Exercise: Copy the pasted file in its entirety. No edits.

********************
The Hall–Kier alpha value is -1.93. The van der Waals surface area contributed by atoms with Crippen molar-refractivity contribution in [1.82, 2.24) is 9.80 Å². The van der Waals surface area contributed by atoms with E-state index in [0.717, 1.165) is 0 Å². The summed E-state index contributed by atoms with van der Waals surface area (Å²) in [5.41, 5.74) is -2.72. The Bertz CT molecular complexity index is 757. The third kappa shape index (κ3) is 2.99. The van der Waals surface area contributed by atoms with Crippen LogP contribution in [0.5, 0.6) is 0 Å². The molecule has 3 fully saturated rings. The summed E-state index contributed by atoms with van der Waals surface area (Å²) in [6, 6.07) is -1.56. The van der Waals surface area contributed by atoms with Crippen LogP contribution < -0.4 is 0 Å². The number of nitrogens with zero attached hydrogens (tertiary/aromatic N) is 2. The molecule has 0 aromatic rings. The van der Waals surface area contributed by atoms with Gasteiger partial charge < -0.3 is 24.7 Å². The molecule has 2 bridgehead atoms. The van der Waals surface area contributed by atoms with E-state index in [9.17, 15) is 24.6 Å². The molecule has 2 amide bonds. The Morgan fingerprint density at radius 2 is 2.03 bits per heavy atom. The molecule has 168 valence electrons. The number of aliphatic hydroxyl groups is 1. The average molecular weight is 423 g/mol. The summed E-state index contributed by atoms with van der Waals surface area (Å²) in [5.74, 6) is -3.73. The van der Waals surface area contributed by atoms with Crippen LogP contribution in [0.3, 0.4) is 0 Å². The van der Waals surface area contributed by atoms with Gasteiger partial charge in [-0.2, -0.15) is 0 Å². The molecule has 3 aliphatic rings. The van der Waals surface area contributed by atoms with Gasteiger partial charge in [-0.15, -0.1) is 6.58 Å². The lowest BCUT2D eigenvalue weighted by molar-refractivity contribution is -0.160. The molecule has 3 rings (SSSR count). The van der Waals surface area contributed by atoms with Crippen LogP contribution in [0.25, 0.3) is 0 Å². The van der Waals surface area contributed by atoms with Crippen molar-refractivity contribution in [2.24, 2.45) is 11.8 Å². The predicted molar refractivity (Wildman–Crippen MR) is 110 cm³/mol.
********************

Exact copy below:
The Hall–Kier alpha value is -1.93. The van der Waals surface area contributed by atoms with Crippen molar-refractivity contribution in [1.82, 2.24) is 9.80 Å². The van der Waals surface area contributed by atoms with E-state index in [0.717, 1.165) is 0 Å². The summed E-state index contributed by atoms with van der Waals surface area (Å²) in [5.41, 5.74) is -2.72. The Bertz CT molecular complexity index is 757. The third kappa shape index (κ3) is 2.99. The van der Waals surface area contributed by atoms with Crippen LogP contribution in [0.5, 0.6) is 0 Å². The molecule has 3 fully saturated rings. The summed E-state index contributed by atoms with van der Waals surface area (Å²) in [6, 6.07) is -1.56. The van der Waals surface area contributed by atoms with Crippen LogP contribution < -0.4 is 0 Å². The number of nitrogens with zero attached hydrogens (tertiary/aromatic N) is 2. The molecule has 0 aromatic rings. The van der Waals surface area contributed by atoms with Gasteiger partial charge < -0.3 is 24.7 Å². The molecule has 2 bridgehead atoms. The van der Waals surface area contributed by atoms with E-state index in [9.17, 15) is 24.6 Å². The molecule has 2 amide bonds. The Morgan fingerprint density at radius 2 is 2.03 bits per heavy atom. The molecule has 168 valence electrons. The number of aliphatic hydroxyl groups is 1. The average molecular weight is 423 g/mol. The summed E-state index contributed by atoms with van der Waals surface area (Å²) in [5.74, 6) is -3.73. The van der Waals surface area contributed by atoms with Crippen LogP contribution in [0.3, 0.4) is 0 Å². The van der Waals surface area contributed by atoms with Gasteiger partial charge in [-0.2, -0.15) is 0 Å². The molecule has 3 aliphatic rings. The van der Waals surface area contributed by atoms with Gasteiger partial charge in [-0.15, -0.1) is 6.58 Å². The lowest BCUT2D eigenvalue weighted by molar-refractivity contribution is -0.160. The molecule has 3 rings (SSSR count). The van der Waals surface area contributed by atoms with Crippen LogP contribution in [0.25, 0.3) is 0 Å². The van der Waals surface area contributed by atoms with Crippen molar-refractivity contribution in [2.24, 2.45) is 11.8 Å². The predicted molar refractivity (Wildman–Crippen MR) is 110 cm³/mol.